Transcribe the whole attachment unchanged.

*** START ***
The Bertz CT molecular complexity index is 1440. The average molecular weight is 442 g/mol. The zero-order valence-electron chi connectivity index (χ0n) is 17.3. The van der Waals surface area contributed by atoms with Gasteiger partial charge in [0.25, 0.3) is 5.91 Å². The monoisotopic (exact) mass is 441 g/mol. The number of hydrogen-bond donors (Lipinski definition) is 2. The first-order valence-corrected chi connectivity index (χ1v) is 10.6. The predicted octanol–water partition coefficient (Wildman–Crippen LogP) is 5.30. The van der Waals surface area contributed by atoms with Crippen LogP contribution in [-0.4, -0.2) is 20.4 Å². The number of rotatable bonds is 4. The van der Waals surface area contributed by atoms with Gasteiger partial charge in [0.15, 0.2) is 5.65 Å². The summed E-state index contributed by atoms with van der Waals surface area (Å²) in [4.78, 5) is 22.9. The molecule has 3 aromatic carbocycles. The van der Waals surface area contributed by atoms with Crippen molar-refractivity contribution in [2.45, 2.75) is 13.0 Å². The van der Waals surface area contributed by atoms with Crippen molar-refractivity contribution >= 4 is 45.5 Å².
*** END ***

The Bertz CT molecular complexity index is 1440. The average molecular weight is 442 g/mol. The zero-order valence-electron chi connectivity index (χ0n) is 17.3. The van der Waals surface area contributed by atoms with Gasteiger partial charge in [0.25, 0.3) is 5.91 Å². The monoisotopic (exact) mass is 441 g/mol. The number of hydrogen-bond donors (Lipinski definition) is 2. The first-order valence-corrected chi connectivity index (χ1v) is 10.6. The predicted octanol–water partition coefficient (Wildman–Crippen LogP) is 5.30. The van der Waals surface area contributed by atoms with Crippen LogP contribution in [-0.4, -0.2) is 20.4 Å². The number of rotatable bonds is 4. The van der Waals surface area contributed by atoms with Gasteiger partial charge in [0.15, 0.2) is 5.65 Å². The summed E-state index contributed by atoms with van der Waals surface area (Å²) in [4.78, 5) is 22.9. The molecule has 3 aromatic carbocycles. The van der Waals surface area contributed by atoms with Crippen molar-refractivity contribution in [2.45, 2.75) is 13.0 Å². The van der Waals surface area contributed by atoms with Crippen molar-refractivity contribution >= 4 is 45.5 Å².